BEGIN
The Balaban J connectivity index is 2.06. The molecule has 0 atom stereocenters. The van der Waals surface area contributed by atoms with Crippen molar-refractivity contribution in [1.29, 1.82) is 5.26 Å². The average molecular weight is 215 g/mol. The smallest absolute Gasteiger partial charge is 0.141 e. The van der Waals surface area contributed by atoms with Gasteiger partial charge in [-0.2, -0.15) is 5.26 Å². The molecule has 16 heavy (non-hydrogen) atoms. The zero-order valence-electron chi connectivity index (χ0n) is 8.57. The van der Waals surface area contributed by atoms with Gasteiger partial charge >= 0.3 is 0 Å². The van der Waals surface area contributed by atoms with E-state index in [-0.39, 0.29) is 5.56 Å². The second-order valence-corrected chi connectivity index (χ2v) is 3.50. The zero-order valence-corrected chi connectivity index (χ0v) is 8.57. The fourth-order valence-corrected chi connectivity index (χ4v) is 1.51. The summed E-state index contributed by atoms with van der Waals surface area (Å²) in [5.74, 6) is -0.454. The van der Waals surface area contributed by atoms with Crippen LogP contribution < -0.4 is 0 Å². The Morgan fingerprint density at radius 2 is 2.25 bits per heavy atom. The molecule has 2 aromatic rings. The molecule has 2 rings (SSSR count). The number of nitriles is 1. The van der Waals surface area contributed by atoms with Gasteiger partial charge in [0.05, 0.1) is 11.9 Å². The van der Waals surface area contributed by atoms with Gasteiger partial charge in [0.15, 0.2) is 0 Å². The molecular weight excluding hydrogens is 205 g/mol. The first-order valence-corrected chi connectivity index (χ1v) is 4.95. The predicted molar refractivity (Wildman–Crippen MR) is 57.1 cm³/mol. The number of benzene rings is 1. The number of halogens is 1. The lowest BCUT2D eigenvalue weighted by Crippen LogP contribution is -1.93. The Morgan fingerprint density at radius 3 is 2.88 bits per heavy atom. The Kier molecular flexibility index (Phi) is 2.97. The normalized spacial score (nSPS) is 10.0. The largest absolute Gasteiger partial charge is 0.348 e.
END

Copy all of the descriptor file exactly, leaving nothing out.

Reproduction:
The Balaban J connectivity index is 2.06. The molecule has 0 atom stereocenters. The van der Waals surface area contributed by atoms with Crippen molar-refractivity contribution in [1.29, 1.82) is 5.26 Å². The average molecular weight is 215 g/mol. The smallest absolute Gasteiger partial charge is 0.141 e. The van der Waals surface area contributed by atoms with Gasteiger partial charge in [-0.2, -0.15) is 5.26 Å². The molecule has 16 heavy (non-hydrogen) atoms. The zero-order valence-electron chi connectivity index (χ0n) is 8.57. The van der Waals surface area contributed by atoms with Gasteiger partial charge >= 0.3 is 0 Å². The van der Waals surface area contributed by atoms with E-state index in [-0.39, 0.29) is 5.56 Å². The second-order valence-corrected chi connectivity index (χ2v) is 3.50. The zero-order valence-corrected chi connectivity index (χ0v) is 8.57. The fourth-order valence-corrected chi connectivity index (χ4v) is 1.51. The summed E-state index contributed by atoms with van der Waals surface area (Å²) in [5.74, 6) is -0.454. The van der Waals surface area contributed by atoms with Crippen LogP contribution < -0.4 is 0 Å². The Morgan fingerprint density at radius 2 is 2.25 bits per heavy atom. The molecule has 2 aromatic rings. The molecule has 2 rings (SSSR count). The number of nitriles is 1. The van der Waals surface area contributed by atoms with Gasteiger partial charge in [0.05, 0.1) is 11.9 Å². The van der Waals surface area contributed by atoms with Gasteiger partial charge in [0.15, 0.2) is 0 Å². The molecular weight excluding hydrogens is 205 g/mol. The first-order valence-corrected chi connectivity index (χ1v) is 4.95. The predicted molar refractivity (Wildman–Crippen MR) is 57.1 cm³/mol. The number of benzene rings is 1. The number of halogens is 1. The lowest BCUT2D eigenvalue weighted by Crippen LogP contribution is -1.93. The Morgan fingerprint density at radius 3 is 2.88 bits per heavy atom. The Kier molecular flexibility index (Phi) is 2.97. The normalized spacial score (nSPS) is 10.0. The largest absolute Gasteiger partial charge is 0.348 e.